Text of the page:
In this presidential election year, welfare reform has become a big issue. Eleven states, including Ohio, failed to meet work requirements for several years, and it's one of three that is facing penalties if 50 percent of those who are on cash assistance aren't working or in job training programs.The state announced last month that 151,000 Ohioans were receiving cash assistance - that's down from 230,000in mid-2010, when the caseload peaked, and that's also the lowest number since welfare reform was signed 16 years ago. A rebroadcast of a conversation with four experts to talk about how or if welfare reform is working: Michael Colbert, director of the Ohio Department of Job and Family Services; Joel Potts, executive director of the Job and Family Services Directors' Association, which works with county offices around the state; Phil Cole with the Ohio Association of Community Action Agencies, representing 50 offices working with low income Ohioans; and Jack Frech, director of the Athens County Department of Job and Family Services.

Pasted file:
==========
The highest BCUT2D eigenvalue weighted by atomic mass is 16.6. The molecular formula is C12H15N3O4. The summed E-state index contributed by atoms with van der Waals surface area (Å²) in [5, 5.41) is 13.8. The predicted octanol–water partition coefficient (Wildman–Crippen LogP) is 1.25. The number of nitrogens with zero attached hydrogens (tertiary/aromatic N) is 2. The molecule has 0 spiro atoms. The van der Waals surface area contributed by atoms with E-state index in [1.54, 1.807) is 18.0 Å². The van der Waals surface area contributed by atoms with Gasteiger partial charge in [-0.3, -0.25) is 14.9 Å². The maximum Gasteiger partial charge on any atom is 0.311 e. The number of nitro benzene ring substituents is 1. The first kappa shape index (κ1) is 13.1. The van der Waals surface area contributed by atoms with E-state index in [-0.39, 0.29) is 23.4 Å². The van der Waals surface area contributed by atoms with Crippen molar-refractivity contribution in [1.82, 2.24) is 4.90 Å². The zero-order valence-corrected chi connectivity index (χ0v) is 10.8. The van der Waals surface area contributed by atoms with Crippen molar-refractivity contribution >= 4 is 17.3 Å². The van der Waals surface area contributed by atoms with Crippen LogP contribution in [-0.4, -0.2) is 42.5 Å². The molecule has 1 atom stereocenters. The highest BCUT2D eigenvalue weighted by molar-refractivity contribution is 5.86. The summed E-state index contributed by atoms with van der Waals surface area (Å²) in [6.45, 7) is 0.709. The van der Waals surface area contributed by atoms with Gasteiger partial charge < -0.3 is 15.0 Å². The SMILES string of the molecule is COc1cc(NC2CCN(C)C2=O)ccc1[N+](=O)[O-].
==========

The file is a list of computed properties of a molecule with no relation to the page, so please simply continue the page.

Gov. John Kasich announced in his State of the State speech that the state is going to increase the speed of OARnet, from 10 gigabytes per second to 100 gigabytes per second. While that may not have meant much to many Ohioans, it's been received nationally as a proposal with lots of potential and very little downside. And it's the most exciting thing that's happened at the Ohio Academic Resources Network, or OARnet, in years. Earlier this year, John Conley, the chief of P-20 educational technology at the Ohio Board of Regents and Pankaj Shah, the executive director of OARnet, talk about what that means and when it will happen.
September 14, 2012